Democrat Rita Hart ends contest for IA-02 seat

Democrat Rita Hart ended her contest challenging the results of the Iowa 2nd Congressional District election after months of partisan legal battles.


Daniel McGregor-Huyer

Democratic candidate for Congress Rita Hart arriving at Johnson County Supervisor Rod Sullivan’s house for her backyard campaign tour in Iowa City on September 26, 2020. (Daniel McGregor-Huyer/The Daily Iowan)

Lauren White, Politics Reporter

After four months of legal challenges against the Iowa 2nd Congressional District election results, Democrat Rita Hart has brought her contest to an end. 

Hart released a statement Wednesday afternoon that said she has withdrawn because of what she called disinformation surrounding her campaign’s challenge to the six-vote margin. 

“Despite our best efforts to have every vote counted, the reality is that the toxic campaign of political disinformation to attack this constitutional review of the closest congressional contest in 100 years has effectively silenced the voices of Iowans,” Hart said in a statement.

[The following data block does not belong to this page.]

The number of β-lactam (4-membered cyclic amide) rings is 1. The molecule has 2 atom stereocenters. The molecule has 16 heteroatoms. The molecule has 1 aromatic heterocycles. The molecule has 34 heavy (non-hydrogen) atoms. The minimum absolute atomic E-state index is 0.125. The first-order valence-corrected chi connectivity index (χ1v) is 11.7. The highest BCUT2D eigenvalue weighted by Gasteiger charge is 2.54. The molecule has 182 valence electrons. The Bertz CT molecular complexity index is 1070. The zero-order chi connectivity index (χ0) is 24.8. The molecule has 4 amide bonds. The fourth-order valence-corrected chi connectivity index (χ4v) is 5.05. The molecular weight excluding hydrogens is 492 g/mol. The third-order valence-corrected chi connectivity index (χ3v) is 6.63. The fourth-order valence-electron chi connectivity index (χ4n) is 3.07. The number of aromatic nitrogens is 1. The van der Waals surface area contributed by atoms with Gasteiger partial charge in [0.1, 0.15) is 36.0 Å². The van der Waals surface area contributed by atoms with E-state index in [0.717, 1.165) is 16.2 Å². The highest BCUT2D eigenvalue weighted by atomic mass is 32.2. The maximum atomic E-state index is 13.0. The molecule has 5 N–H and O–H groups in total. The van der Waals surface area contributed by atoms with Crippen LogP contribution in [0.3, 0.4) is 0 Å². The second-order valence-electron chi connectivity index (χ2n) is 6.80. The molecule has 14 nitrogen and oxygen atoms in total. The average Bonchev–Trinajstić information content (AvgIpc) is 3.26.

The election resulted in a six-vote difference between the Republican and Democrat candidates and Hart’s campaign announced it would contest the results in December 2020 after the state recounted and certified results. 

Hart said that running for Congress was one of the greatest honors of her life and wished Marianntte Miller-Meeks, the current seat holder, the best in the position. She also thanked people who invested in the campaign, through time and money and said that she hopes the election system can be reformed to ensure challenges like this one do not happen again. 

Republican Party of Iowa Chairman Jeff Kaufmann released a statement echoing past criticisms of the constitutionally legal process. Republican officials told Congress last week that Hart should have contested the results through the courts, and not directly appealed to the Democrat-held chamber. 

“The withdraw of Hart’s contest should signal to every Iowan that the fight to take back the House and Senate in 2022 has begun. Democrats shamelessly went along with this effort to usurp Iowa elections, and tried to drag it across the finish line for one thing – power. It’s time we show them they no longer deserve it,” Kaufmann said in the statement. 

Hart ended her 2020 campaign saying the election doesn’t change her appreciation for the state of Iowa. Hart previously served as a state senator from Clinton County and ran on an unsuccessful ticket in 2018 with Fred Hubbell as his lieutenant governor. 

“I am a life-long Iowan and I will always work for a more prosperous future for our children and grandchildren,” Hart said. “That won’t change regardless of this, or any, election. We have so much more to work for.”